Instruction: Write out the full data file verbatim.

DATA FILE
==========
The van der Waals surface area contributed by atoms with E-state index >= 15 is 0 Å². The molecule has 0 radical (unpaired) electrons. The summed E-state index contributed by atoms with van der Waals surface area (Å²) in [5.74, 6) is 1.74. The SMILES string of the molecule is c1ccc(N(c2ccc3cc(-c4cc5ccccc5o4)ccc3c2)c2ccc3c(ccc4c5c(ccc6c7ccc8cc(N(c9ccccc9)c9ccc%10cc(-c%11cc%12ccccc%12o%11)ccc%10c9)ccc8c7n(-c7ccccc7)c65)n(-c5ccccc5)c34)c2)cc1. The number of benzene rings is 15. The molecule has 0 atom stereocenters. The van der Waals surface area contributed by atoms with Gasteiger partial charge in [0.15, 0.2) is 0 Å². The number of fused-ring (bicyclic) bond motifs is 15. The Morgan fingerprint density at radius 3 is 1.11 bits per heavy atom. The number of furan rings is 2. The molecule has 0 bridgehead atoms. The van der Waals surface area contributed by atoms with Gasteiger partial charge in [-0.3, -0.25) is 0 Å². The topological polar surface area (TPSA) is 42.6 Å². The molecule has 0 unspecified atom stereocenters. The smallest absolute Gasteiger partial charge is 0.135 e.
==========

The van der Waals surface area contributed by atoms with E-state index >= 15 is 0 Å². The molecule has 0 radical (unpaired) electrons. The summed E-state index contributed by atoms with van der Waals surface area (Å²) in [5.74, 6) is 1.74. The SMILES string of the molecule is c1ccc(N(c2ccc3cc(-c4cc5ccccc5o4)ccc3c2)c2ccc3c(ccc4c5c(ccc6c7ccc8cc(N(c9ccccc9)c9ccc%10cc(-c%11cc%12ccccc%12o%11)ccc%10c9)ccc8c7n(-c7ccccc7)c65)n(-c5ccccc5)c34)c2)cc1. The number of benzene rings is 15. The molecule has 0 atom stereocenters. The van der Waals surface area contributed by atoms with Gasteiger partial charge in [0.15, 0.2) is 0 Å². The number of fused-ring (bicyclic) bond motifs is 15. The Morgan fingerprint density at radius 3 is 1.11 bits per heavy atom. The number of furan rings is 2. The molecule has 0 bridgehead atoms. The van der Waals surface area contributed by atoms with Gasteiger partial charge in [-0.3, -0.25) is 0 Å². The topological polar surface area (TPSA) is 42.6 Å². The molecule has 0 unspecified atom stereocenters. The smallest absolute Gasteiger partial charge is 0.135 e.